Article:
I don't get mad if a woman rejects me. Frankly, I'm used to it. I don't think women are conspiring with my penis to ruin me. That would be craziness; it's nonsense. And I don't care if a Supreme Court Justice is pretty or not, nor do I care how much weight Christina Aguilera gained or lost. 
Yes, I am a sad little man who sits at home alone in front of the computer most of the day, with little or no social interaction. And sure, I complain about it, but it never occurs to me to blame womankind for my issues. It never occurs to me to write hate speech about women on "Men's Rights" forums. And it certainly never occurs to me to act violently towards them because I'm unhappy. 
Okay, that last bit is definitely flavored by the recent stuff about that guy (Elliot Rodger) who shot some people at Isla Vista because he wasn't getting laid and women didn't seem to recognize how he deserved sex from them. 
Anyway...rant over...for now.

P.S. (See, that’s why I said “rant over…for now”)

I hadn’t really “weighed in: yet about the Elliot Rodger shooting/Men’s Rights reaction to feminism, etc. So I’ll just say this: 

This idea of the expectation of sex, the lack of appreciation for men, etc., is, to my mind, part of the larger issue of sex in our culture—the fact that we don’t deal with sex very well. We use sexual imagery all over the place, yet we don’t really want to talk about it. We want sex (a lot), yet we think it’s dirty and shameful and ought to be kept hidden (just like our bodies are shameful and ought to be hidden).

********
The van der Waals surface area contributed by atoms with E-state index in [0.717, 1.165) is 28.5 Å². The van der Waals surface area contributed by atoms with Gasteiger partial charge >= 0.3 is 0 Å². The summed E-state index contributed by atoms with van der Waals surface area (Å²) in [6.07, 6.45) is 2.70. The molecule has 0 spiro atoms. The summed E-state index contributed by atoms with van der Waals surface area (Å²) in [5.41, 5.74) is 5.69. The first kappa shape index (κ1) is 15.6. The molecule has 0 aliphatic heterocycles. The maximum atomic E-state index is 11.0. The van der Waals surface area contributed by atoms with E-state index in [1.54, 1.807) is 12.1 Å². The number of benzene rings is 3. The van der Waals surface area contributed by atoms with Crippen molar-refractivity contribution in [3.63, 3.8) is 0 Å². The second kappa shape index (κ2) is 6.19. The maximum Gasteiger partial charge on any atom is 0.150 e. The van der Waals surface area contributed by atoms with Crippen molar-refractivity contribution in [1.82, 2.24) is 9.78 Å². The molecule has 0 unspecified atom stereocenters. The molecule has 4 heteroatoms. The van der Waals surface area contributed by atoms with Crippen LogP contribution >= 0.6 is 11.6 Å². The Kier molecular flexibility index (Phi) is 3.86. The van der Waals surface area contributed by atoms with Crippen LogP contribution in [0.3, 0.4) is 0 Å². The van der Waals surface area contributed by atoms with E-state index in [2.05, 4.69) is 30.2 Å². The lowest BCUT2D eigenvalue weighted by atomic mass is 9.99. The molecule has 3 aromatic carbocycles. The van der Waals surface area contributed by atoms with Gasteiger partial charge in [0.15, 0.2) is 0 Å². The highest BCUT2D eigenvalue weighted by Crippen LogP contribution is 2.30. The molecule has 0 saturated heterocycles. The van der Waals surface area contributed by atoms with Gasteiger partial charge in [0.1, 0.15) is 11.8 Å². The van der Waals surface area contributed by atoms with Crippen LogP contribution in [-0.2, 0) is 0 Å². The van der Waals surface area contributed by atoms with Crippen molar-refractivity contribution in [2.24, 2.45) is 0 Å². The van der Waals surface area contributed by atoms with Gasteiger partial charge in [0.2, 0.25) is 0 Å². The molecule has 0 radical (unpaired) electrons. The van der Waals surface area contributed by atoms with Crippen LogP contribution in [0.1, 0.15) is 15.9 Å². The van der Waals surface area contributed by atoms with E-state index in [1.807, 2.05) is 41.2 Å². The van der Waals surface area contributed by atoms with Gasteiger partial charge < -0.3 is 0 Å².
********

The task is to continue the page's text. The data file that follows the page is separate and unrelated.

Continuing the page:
This attitude is unhealthy and dangerous. We need to stop running away from sex. It is a part of us, part of being human. We desperately need to deal with it, talk about it, be open and honest with each other as individuals and as a society. 

Wednesday, May 21, 2014

That's the wrong word.

Just a little while ago I was in my car and heard on the radio about this rich businessman, Tom Wolf, who just won the Democratic nomination for governor of Pennsylvania. The suggestion of the reporter (or commentator?) was that this primary win by a relative unknown was at least in part due to Wolf’s using his substantial personal wealth to flood the market with ads.

From the (very) little that I’ve read about him, he sounds like a decent fellow. Apparently four years ago he delayed his planned run for governor to instead re-purchase and bail out the business he used to own. However, the fact that he has $10 million of his own money to spend on a political campaign (so far) makes me rather suspicious. Yes, I’m prejudiced against wealth. I don’t know what the man’s net worth is, but it must be a lot that he can spend $10 million on a campaign. Then again, maybe that’s better than special interest groups funding him.

Anyway... That’s all set-up to what I really wanted to say:

The reporter mentioned that Wolf inherited the family business, and that he had a PhD from MIT. His very next sentence was “It’s an interesting combination of talents.”

Perhaps some people reading this will be aware of my position that words have meanings. Well, I think this is a misuse of that word, “talents”. Obviously it’s not the most egregious misuse of a word I’ve heard lately. (That would be something of a religious nature.) But it’s still the wrong word, unless you’re trying to make a point that seeming to be born with a musical or artistic or athletic ability or some other tendency is akin to being born rich and “inheriting” the family business.

Of course, he didn’t exactly inherit it the business. After college and two years in the Peace Corps, he came back home and worked as a fork lift operator for a few years, then bought the business along with a couple of his cousins.

So, I’ve written all this for two reasons. One, I have way too much free time. And two...
Stop using the wrong words, people! It’s annoying to smart people who know what words mean. Or at least to me.